Re: foul water odor
Posted by Al on January 30, 1999 at 16:51:30:
In response to Re: foul water odor
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: : : Ralph:--Is the water smelly as delivered from the well or only after it arrives from the water heater?
: : : If it is the latter , the odor is that of Hydrogen Sulphide gas that is generated from the anode rod inside the water heater. As the anode is consumed in trying to protect the tanks innards, it gives off Hydrogen and Oxygen. It is this Hydrogen that couples to any free atoms present in the water to form the "rotten egg" odor
: : : of Hydrogen Sulphide Gas. Removing the anode will void your warranty on your water heater, but will probably get rid of the odor problem.
: : : Lots of luck........Bud

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: : : I have a smelly water problem in a second home with a submersible pump and electric water heater which is kept on even during periods we are not using the house. I have a plastic filter element between the pump and heater which I periodically remove (after draining the heater) and run clorox through the system. This usually eliminates the sulphur odor for a few months. A plumber advised me to drop clorox (did he say chlorine?) pellets such as used in swimming pools into the well. Does this sound right? While we don't usually drink the water we do bathe, brush and wash dishes in it. I'd much prefer this method if safe as draining, flushing, refilling and getting the water system back in shape is a tedious process. Any suggestions? Thanks.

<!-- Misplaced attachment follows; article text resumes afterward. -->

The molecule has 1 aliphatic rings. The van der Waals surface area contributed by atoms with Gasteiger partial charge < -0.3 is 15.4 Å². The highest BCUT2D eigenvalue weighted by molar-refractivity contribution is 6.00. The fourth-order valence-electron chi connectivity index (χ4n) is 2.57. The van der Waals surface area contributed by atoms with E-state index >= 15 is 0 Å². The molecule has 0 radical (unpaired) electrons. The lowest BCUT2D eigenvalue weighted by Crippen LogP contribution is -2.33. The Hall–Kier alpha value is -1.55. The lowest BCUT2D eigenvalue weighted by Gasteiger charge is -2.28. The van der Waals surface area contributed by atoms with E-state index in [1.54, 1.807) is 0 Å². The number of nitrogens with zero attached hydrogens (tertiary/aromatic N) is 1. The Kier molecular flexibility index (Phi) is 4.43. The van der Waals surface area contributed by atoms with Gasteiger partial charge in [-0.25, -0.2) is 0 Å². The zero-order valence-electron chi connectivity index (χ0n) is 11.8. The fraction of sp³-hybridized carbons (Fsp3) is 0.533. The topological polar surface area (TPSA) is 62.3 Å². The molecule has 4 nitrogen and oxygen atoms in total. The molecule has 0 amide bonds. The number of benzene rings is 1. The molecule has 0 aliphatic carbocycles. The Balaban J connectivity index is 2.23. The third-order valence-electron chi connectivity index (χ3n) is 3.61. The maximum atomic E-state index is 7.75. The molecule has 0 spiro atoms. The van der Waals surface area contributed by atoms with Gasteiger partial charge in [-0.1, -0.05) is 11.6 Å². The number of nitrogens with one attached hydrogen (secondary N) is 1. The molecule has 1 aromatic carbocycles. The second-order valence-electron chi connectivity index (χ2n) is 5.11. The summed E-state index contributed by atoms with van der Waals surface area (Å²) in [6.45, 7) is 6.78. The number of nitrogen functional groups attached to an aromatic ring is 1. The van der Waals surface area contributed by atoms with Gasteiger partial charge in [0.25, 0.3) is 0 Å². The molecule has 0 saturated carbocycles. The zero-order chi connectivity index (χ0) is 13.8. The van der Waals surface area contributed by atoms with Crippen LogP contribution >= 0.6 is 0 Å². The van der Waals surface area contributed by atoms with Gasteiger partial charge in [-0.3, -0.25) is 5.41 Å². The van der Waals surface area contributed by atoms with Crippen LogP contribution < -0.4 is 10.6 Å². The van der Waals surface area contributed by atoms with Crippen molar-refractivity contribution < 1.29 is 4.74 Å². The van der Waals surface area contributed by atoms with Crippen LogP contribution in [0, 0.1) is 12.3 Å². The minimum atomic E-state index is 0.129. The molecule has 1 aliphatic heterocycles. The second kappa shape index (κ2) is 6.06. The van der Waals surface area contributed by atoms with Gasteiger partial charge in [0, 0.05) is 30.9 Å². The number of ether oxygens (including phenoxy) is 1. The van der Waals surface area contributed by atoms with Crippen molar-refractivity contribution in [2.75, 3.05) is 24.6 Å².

We have grown to live with the hydrogen sulfide odor at our second home that originates in a natural gas producing geological formation about 125 down from the surface. Actually we find that it keep the mosquitoes and ticks at bay, and company doesn't stay as long!!! :>) You can purchase in line carbon filters which will eliminate a good deal of the odor, but the cartridges will usually have to be used in conjuction with a sediment filter as the well water will clog up the pain carbon filter pretty fast. You can probably wrangle some information from the well driller if you can track him down as to his log on the well. If the gas show he encountered is high enough above the main water producing formation for the well, and if the flow rate of the zone is pushing the main water up into the gas producing zone, and if you have 6-8" surface pipe (the big pipe at the top of the well), there is a fix for the gas problem that involves dropping a sufficient number of sections of 4.5" casing into the water 30-70' below the gas producing zone and installing a rubber cup at that point that seals off the surface water and the gas contamination of the potable water. You might need to vent the gas off from the well if it's producing enough to "whoof" a lighter. If you have had the water tested for coliform and guardia cycsts, it it most likely good to drink, although it may not make the most tasty coffee in the county. The odor disappears after exposure to an uncaptured (out of the pipe) environment, and does not stink up your clothes or skin. Good luck!

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